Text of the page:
Scripture Reflection for Sunday March 14th
And this is the verdict,
that the light came into the world,
but people preferred darkness to light,
because their works were evil.
For everyone who does wicked things hates the light
and does not come toward the light,
so that his works might not be exposed.
But whoever lives the truth comes to the light,
so that his works may be clearly seen as done in God.
The Gospel of John
Today, I spent time reading a wonderful paper by one of the students in my Early Christianity class. It was an exploration of the idea of the “divine spark” within all things. As the writer pointed out, this thinking is very evident in indigenous spiritualities, whether they be Aboriginal, North American first nations, or Celtic. It also is a very Christian notion, although competing theologies have often won the day over the Centuries.
The idea that the divine life is pulsing in everything, nothing excluded, is something I feel quite convicted about. Don’t ask me for proof. It’s just a deep sense I have that when I’ve heard that expressed — whether from the too maligned Pelagius or Duns Scotus or St. Francis or others — it resonates as deeply right to me.
This week we enter into beautiful texts that assert for us the depth and breadth of God’s love. The Gospel is from John, and it includes on the famous “God so loved the world” verse. I am left wondering, what does it mean that God loves the world? I think it means that God desires all of it so much that God participates in all of it. You, me, the tree, the cricket — all of it. One of my gurus, Fr. Richard Rohr, OFM puts it this way: “God loves things by becoming them.” I’ll put a little more, below, for your enjoyment. In Richard’s mind, that has even more amazing implications: “Instead of saying that God came into the world through Jesus, maybe it would be better to say that Jesus came out of an already Christ-soaked world.” Wow.
The reading this Sunday reminds me of the magnificent phrase Tertullian contributed to the Creed: “God from God, Light from Light.” There is light, and we are drawn into it. We are lit up from within by it.
I hope you can be with us this Sunday as we are blessed with Annie Hayes breaking open the Word with us.
Because it is the one year mark of praying together on Zoom, we are going to commemorate that with song and prayer. We will not celebrate the Eucharist, but pray the Liturgy of the Word together to give ample time for people to share thoughts and insights.
With gratitude for who you are in the world,
An Ecumenical Catholic Community
cháris Χάρις khar’ece
|Christ Since the Beginning |
Tuesday, February 19, 2019
The kind of wholeness I’m describing as the Universal Christ is a forgotten treasure of the Christian Tradition that our postmodern world no longer enjoys and even vigorously denies. I always wonder why, after the rise of rationalism in the Enlightenment, Westerners would prefer such incoherence. I thought we had agreed that coherence, pattern, and some final meaning were good. But intellectuals in the last century have denied the existence and power of such great wholeness—and in Christianity, we have made the mistake of limiting the Creator’s presence to just one human manifestation, Jesus.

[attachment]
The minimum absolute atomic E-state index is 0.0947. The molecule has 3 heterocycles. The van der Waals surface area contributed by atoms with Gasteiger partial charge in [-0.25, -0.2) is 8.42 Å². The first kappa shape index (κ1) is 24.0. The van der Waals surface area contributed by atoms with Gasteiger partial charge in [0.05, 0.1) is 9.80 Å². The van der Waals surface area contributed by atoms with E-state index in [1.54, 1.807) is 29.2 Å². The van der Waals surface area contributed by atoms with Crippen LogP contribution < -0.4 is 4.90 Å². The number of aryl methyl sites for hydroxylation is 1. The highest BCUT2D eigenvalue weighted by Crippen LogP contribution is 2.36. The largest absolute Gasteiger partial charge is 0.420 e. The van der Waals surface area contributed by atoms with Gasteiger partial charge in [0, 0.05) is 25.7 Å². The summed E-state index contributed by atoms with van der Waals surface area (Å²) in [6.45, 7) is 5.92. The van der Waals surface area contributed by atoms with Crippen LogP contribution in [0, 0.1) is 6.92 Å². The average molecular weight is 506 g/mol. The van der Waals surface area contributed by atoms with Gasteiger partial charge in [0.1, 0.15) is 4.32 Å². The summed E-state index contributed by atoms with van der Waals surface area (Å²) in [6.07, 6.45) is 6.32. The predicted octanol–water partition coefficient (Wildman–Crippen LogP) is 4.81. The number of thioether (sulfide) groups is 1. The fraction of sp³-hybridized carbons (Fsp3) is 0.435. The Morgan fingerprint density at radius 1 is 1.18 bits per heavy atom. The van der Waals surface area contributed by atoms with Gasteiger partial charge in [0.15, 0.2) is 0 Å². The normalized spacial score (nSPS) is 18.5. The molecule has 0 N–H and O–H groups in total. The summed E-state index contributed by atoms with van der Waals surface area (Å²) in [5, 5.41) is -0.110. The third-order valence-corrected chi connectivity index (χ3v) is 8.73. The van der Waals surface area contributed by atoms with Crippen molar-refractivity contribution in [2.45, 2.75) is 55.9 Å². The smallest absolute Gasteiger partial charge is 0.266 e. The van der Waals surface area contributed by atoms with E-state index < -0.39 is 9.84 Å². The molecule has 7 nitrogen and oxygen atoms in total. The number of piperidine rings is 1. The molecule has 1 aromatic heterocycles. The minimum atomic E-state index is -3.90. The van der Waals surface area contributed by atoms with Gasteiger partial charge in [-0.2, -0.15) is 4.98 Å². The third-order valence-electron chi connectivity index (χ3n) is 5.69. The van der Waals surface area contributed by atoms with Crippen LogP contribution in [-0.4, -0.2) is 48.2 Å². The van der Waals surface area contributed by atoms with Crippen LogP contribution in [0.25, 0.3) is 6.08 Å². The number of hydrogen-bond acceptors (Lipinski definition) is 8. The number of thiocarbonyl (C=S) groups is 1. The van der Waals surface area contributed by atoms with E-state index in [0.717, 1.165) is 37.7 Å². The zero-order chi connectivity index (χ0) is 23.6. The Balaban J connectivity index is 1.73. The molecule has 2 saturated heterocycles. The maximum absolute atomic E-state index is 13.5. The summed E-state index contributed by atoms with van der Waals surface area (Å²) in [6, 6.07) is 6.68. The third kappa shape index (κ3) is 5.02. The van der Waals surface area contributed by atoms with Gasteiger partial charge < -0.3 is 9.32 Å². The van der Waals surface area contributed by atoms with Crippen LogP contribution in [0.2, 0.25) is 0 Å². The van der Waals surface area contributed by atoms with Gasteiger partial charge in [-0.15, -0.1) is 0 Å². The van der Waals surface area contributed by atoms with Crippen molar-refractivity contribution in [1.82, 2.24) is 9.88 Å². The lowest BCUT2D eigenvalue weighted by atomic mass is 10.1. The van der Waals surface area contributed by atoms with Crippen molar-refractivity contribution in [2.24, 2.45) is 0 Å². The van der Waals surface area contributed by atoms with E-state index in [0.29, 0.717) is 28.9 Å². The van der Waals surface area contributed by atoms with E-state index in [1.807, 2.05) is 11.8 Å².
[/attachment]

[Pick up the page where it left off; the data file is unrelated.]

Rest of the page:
The implications of our selective seeing have been massively destructive for history and humanity. Creation was deemed profane, a pretty accident, a mere backdrop for the real drama of God’s concern—which we narcissistically assumed is always and only us humans. It is impossible to make individuals feel sacred inside of a profane, empty, or accidental universe. This way of seeing makes us feel separate and competitive, striving to be superior instead of deeply connected and in search of ever-larger circles of union.
I believe God loves things by becoming them. God loves things by uniting with them, not by excluding them. Through the act of creation, God manifested the eternally out-flowing Divine Presence into the physical and material world. Ordinary matter is the hiding place for Spirit and thus the very Body of God. Honestly, what else could it be, if we believe—as orthodox Jews, Christians, and Muslims do—that “one God created all things”? Since the very beginning of time, God’s Spirit has been revealing its glory and goodness through the physical creation. So many of the Psalms assert this, speaking of “rivers clapping their hands” and “mountains singing for joy.” When Paul wrote, “There is only Christ. He is everything and he is in everything” (Colossians 3:11), was he a naïve pantheist or did he really understand the full implication of the Gospel of Incarnation?
God seems to have chosen to manifest the invisible in what we call the “visible,” so that all things visible are the revelation of God’s endlessly diffusive spiritual energy. Once a person recognizes that, it is hard to ever be lonely in this world again.
Adapted from Richard Rohr, The Universal Christ: How a Forgotten Reality Can Change
Everything We See, Hope For, and Believe (Convergent: 2019), 15-17.